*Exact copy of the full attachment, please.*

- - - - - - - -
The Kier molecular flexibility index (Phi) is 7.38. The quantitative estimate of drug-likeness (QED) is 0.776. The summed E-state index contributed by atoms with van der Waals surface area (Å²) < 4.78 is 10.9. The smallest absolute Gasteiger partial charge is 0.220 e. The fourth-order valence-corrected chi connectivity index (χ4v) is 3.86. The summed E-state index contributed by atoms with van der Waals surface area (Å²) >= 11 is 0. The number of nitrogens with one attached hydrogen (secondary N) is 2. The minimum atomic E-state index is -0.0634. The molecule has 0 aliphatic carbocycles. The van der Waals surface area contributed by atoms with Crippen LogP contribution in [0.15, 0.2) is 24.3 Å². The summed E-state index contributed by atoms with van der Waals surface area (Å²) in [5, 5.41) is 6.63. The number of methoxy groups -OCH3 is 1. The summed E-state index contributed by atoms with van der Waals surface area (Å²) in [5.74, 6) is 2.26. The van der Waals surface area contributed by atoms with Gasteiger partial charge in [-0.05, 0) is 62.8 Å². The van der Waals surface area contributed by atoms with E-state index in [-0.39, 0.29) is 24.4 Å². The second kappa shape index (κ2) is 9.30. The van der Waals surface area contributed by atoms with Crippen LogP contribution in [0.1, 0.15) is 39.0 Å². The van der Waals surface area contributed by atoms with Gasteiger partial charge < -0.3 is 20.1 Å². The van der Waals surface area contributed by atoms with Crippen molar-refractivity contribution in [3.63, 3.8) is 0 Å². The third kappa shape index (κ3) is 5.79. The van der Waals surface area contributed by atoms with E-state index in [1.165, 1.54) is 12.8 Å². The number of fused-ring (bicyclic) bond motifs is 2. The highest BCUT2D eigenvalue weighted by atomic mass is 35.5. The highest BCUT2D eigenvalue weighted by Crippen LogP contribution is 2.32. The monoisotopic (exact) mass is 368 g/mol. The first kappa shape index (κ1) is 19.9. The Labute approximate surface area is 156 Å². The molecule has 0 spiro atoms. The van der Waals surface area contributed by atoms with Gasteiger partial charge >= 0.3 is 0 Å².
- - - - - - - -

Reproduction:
The Kier molecular flexibility index (Phi) is 7.38. The quantitative estimate of drug-likeness (QED) is 0.776. The summed E-state index contributed by atoms with van der Waals surface area (Å²) < 4.78 is 10.9. The smallest absolute Gasteiger partial charge is 0.220 e. The fourth-order valence-corrected chi connectivity index (χ4v) is 3.86. The summed E-state index contributed by atoms with van der Waals surface area (Å²) >= 11 is 0. The number of nitrogens with one attached hydrogen (secondary N) is 2. The minimum atomic E-state index is -0.0634. The molecule has 0 aliphatic carbocycles. The van der Waals surface area contributed by atoms with Crippen LogP contribution in [0.15, 0.2) is 24.3 Å². The summed E-state index contributed by atoms with van der Waals surface area (Å²) in [5, 5.41) is 6.63. The number of methoxy groups -OCH3 is 1. The summed E-state index contributed by atoms with van der Waals surface area (Å²) in [5.74, 6) is 2.26. The van der Waals surface area contributed by atoms with Gasteiger partial charge in [-0.05, 0) is 62.8 Å². The van der Waals surface area contributed by atoms with E-state index in [-0.39, 0.29) is 24.4 Å². The second kappa shape index (κ2) is 9.30. The van der Waals surface area contributed by atoms with Crippen LogP contribution in [0.1, 0.15) is 39.0 Å². The van der Waals surface area contributed by atoms with Gasteiger partial charge < -0.3 is 20.1 Å². The van der Waals surface area contributed by atoms with Crippen molar-refractivity contribution in [3.63, 3.8) is 0 Å². The third kappa shape index (κ3) is 5.79. The van der Waals surface area contributed by atoms with E-state index in [1.165, 1.54) is 12.8 Å². The number of fused-ring (bicyclic) bond motifs is 2. The highest BCUT2D eigenvalue weighted by atomic mass is 35.5. The highest BCUT2D eigenvalue weighted by Crippen LogP contribution is 2.32. The monoisotopic (exact) mass is 368 g/mol. The first kappa shape index (κ1) is 19.9. The Labute approximate surface area is 156 Å². The molecule has 0 spiro atoms. The van der Waals surface area contributed by atoms with Gasteiger partial charge >= 0.3 is 0 Å².